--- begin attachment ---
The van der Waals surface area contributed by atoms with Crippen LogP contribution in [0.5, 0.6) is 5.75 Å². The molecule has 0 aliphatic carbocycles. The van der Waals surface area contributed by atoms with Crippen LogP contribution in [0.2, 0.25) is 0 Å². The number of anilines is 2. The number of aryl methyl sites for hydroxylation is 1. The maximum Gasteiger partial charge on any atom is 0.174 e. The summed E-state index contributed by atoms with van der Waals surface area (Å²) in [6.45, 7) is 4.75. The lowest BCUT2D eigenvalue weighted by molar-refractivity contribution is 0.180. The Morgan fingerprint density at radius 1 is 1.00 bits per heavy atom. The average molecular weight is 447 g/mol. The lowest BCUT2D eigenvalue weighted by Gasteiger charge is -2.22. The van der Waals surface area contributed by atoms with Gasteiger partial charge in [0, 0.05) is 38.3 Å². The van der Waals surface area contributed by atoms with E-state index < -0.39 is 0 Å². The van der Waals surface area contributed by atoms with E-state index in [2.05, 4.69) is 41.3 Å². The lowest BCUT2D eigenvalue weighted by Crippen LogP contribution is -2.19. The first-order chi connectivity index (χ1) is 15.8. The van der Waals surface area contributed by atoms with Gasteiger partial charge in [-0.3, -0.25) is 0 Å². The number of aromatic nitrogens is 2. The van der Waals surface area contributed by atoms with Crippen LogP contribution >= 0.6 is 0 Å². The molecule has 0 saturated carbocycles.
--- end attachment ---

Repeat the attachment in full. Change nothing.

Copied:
The van der Waals surface area contributed by atoms with Crippen LogP contribution in [0.5, 0.6) is 5.75 Å². The molecule has 0 aliphatic carbocycles. The van der Waals surface area contributed by atoms with Crippen LogP contribution in [0.2, 0.25) is 0 Å². The number of anilines is 2. The number of aryl methyl sites for hydroxylation is 1. The maximum Gasteiger partial charge on any atom is 0.174 e. The summed E-state index contributed by atoms with van der Waals surface area (Å²) in [6.45, 7) is 4.75. The lowest BCUT2D eigenvalue weighted by molar-refractivity contribution is 0.180. The Morgan fingerprint density at radius 1 is 1.00 bits per heavy atom. The average molecular weight is 447 g/mol. The lowest BCUT2D eigenvalue weighted by Gasteiger charge is -2.22. The van der Waals surface area contributed by atoms with Gasteiger partial charge in [0, 0.05) is 38.3 Å². The van der Waals surface area contributed by atoms with E-state index < -0.39 is 0 Å². The van der Waals surface area contributed by atoms with E-state index in [2.05, 4.69) is 41.3 Å². The lowest BCUT2D eigenvalue weighted by Crippen LogP contribution is -2.19. The first-order chi connectivity index (χ1) is 15.8. The van der Waals surface area contributed by atoms with Gasteiger partial charge in [-0.3, -0.25) is 0 Å². The number of aromatic nitrogens is 2. The van der Waals surface area contributed by atoms with Crippen LogP contribution >= 0.6 is 0 Å². The molecule has 0 saturated carbocycles.